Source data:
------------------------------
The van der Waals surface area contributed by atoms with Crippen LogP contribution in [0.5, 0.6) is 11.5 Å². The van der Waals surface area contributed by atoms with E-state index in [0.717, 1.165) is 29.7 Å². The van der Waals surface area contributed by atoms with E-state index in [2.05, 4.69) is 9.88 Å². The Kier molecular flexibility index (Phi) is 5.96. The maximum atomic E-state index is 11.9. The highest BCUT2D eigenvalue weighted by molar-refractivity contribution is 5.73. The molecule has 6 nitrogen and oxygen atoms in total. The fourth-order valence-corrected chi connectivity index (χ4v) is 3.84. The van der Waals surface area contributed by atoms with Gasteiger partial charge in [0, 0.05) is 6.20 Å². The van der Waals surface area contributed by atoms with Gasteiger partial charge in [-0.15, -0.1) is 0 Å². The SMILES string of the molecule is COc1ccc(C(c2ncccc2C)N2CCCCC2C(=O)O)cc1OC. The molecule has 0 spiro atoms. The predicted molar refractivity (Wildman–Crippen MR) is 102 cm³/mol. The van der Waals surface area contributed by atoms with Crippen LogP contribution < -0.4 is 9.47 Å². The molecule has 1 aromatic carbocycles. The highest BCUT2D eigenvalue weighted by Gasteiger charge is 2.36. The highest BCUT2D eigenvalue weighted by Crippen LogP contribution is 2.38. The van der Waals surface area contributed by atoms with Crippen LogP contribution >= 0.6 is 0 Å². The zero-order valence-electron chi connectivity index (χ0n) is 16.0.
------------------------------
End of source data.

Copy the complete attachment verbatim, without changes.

The van der Waals surface area contributed by atoms with Crippen LogP contribution in [0.5, 0.6) is 11.5 Å². The van der Waals surface area contributed by atoms with E-state index in [0.717, 1.165) is 29.7 Å². The van der Waals surface area contributed by atoms with E-state index in [2.05, 4.69) is 9.88 Å². The Kier molecular flexibility index (Phi) is 5.96. The maximum atomic E-state index is 11.9. The highest BCUT2D eigenvalue weighted by molar-refractivity contribution is 5.73. The molecule has 6 nitrogen and oxygen atoms in total. The fourth-order valence-corrected chi connectivity index (χ4v) is 3.84. The van der Waals surface area contributed by atoms with Gasteiger partial charge in [0, 0.05) is 6.20 Å². The van der Waals surface area contributed by atoms with Gasteiger partial charge in [-0.15, -0.1) is 0 Å². The SMILES string of the molecule is COc1ccc(C(c2ncccc2C)N2CCCCC2C(=O)O)cc1OC. The molecule has 0 spiro atoms. The predicted molar refractivity (Wildman–Crippen MR) is 102 cm³/mol. The van der Waals surface area contributed by atoms with Crippen LogP contribution < -0.4 is 9.47 Å². The molecule has 1 aromatic carbocycles. The highest BCUT2D eigenvalue weighted by Gasteiger charge is 2.36. The highest BCUT2D eigenvalue weighted by Crippen LogP contribution is 2.38. The van der Waals surface area contributed by atoms with Crippen LogP contribution >= 0.6 is 0 Å². The zero-order valence-electron chi connectivity index (χ0n) is 16.0.